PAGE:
Due to the popularity and variety of reasons people use medical marijuana, it comes in a wide range of forms. From edibles to oils and tinctures, there is a form of marijuana that is best suited to almost any use case. However, each form comes with its own benefits and dangers, and today we will investigate smoking marijuana and if it could possibly even be as dangerous as smoking cigarettes.

*Please note, Ohio medical marijuana patients are not permitted to smoke medical marijuana. This blog is for educational purposes only. 

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How is Smoking Different from Vaping?

While smoking and vaping may seem similar superficially, with both using heat to draw out inhalable smoke or vapor, the minutiae of each method are actually very different. These differences range from the superficial, such as how the vaporizer actually works, to some which can impact your overall health. 

A more nuanced difference lies first in terminology, combustion versus vaporization. Combustion, simply put, is burning something whereas vaporization is a phase transition from solid or liquid into vapor, such as evaporation. Another difference is the temperature at which these processes occur, vaporization generally is done at a lower temperature than combustion. This allows some cannabinoids that may have otherwise been destroyed by heat to be inhaled by the user, which may in turn cause a different sensation. 

How Healthy is Smoking Marijuana?

All this chemistry, while interesting, doesn’t necessarily answer the most important question in our mind, is smoking marijuana healthier than cigarettes? To answer this, we will first start with what smoking does to the chemicals in the marijuana. 

When you use a lighter to smoke, you are essentially using a very high heat to light the plant matter on fire. The temperature of the lighter can easily exceed six hundred degrees Fahrenheit, with some specialized lighters getting even higher. Because of this extreme heat, some chemicals in the marijuana may burn off before they can be inhaled.  

One such class of chemicals are terpenes. The terpenes in marijuana influence anything from the flavor and smell to its overall effects, and, recently, terpenes have received a large amount of exposure in the marijuana community due to the “entourage effect”. The entourage effect is when the different chemicals present in marijuana act and react together to produce synergistic effects in the body [1]. Take, as an example, myrcene. Myrcene may be able to increase the rate of diffusion of certain cannabinoids through the blood-brain barrier, increasing their efficacy. But, the boiling point of myrcene sits around three hundred and thirty degrees Fahrenheit, nearly half the temperature produced by a standard lighter. The same can be said for many of the cannabinoids in marijuana, including THC and CBD. In fact, one study found that the highest recovery of THC following combustion was only sixty percent of the original concentration [2].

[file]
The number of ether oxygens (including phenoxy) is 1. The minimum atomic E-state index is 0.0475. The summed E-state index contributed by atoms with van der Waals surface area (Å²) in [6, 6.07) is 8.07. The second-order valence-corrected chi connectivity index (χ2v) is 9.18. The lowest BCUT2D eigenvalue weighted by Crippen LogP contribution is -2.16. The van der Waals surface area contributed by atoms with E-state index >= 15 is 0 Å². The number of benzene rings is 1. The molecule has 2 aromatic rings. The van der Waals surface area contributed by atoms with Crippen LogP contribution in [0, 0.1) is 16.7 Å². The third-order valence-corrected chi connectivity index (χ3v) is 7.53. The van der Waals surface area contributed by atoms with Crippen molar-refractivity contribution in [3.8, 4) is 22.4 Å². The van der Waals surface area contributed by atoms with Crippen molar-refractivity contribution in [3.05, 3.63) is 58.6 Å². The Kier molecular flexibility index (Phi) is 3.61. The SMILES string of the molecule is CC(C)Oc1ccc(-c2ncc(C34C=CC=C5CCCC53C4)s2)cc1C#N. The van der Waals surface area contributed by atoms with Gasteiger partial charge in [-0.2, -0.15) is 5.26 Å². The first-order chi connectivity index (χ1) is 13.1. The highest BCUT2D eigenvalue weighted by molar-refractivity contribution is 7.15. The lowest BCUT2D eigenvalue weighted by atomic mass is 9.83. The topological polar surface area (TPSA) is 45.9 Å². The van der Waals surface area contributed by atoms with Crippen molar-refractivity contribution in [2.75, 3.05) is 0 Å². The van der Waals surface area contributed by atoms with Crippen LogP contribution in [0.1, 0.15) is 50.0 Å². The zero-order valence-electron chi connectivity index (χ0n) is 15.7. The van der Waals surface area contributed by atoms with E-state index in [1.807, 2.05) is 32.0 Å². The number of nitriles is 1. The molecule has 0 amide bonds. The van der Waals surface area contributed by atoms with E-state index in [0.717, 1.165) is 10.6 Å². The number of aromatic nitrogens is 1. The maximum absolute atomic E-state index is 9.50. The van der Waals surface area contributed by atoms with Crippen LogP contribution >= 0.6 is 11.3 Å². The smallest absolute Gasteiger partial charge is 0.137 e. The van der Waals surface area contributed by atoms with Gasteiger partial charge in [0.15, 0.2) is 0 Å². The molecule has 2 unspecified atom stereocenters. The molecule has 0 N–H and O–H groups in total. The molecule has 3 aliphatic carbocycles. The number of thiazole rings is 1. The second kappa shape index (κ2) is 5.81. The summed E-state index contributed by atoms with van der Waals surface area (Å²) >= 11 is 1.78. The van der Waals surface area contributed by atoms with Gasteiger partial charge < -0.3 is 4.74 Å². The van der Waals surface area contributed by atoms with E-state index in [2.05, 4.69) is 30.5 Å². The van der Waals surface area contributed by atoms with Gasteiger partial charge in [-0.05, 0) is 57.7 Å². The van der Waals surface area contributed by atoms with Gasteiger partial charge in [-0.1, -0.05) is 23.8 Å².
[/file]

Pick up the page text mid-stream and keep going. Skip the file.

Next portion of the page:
The loss of certain cannabinoids may not be beneficial, but it is probably not harmful, and therefore not very worrying. Some other research, though, has found more pressing results. 

One of the first things to consider is what happens physically during the combustion of marijuana? To answer this, we will dig a bit deeper into the chemical side of things we previously investigated. Generally, in a combustion reaction, the reactants include some chemical, in this case any of the chemicals found in marijuana, and a fuel, usually oxygen. When heat is added, these chemicals combine to produce new products. It is possible that some of these new products may be dangerous. 

The risks associated with smoking, both marijuana and tobacco, have also been well researched. Starting from the act of burning, smoke is harmful to the delicate tissue in the lungs. Whether it be due to high temperature or irritating particles, any smoke can cause damage [3]. On top of this, many marijuana smokers tend to hold the smoke in their lungs for an extended period, exposing their lungs to the irritants for longer. These troubles even extend into secondhand smoke, leading to some researchers being concerned about nearby non-smokers.

On the other hand, other research has concluded that while there is a link between smoking tobacco and cancer, there is no such correlation with marijuana [4]. There are a few hypotheses as to why this may be the case, with the first being that marijuana itself fights cancer. Another hypothesis states that though both marijuana and tobacco smoke contain many of the same chemical compounds, their reactivity in the body are fundamentally different. This is not to say, though, that there is absolutely no link between marijuana smoke and any form of cancer, as there have been some findings pointing towards the smoke converting some respiratory cells into pre-cancerous states [4]. 

In Conclusion

The current state of research on the dangers of marijuana smoke is muddy, especially compared to the established body of work on tobacco. Though this is not for lack of trying, and the modern availability of marijuana samples will expedite the process. At the present, though, smoking marijuana has several dangers not immediately obvious, one such being burning off key compounds due to high temperature. The practice of holding the smoke in the lungs also increases the risk of lung damage and exposure to irritants. If you are sensitive to smoke of any kind or have a history of respiratory problems, smoking marijuana may not be the most effective form of treatment.  

 

Cited Works

[1] https://bpspubs.onlinelibrary.wiley.com/doi/pdf/10.1111/j.1476-5381.2011.01238.x

[2] https://www.nrcresearchpress.com/doi/abs/10.1139/y72-111 

[3] https://pubs.acs.org/doi/10.1021/tx700275p

[4] https://www.ncbi.nlm.nih.gov/pmc/articles/PMC1277837/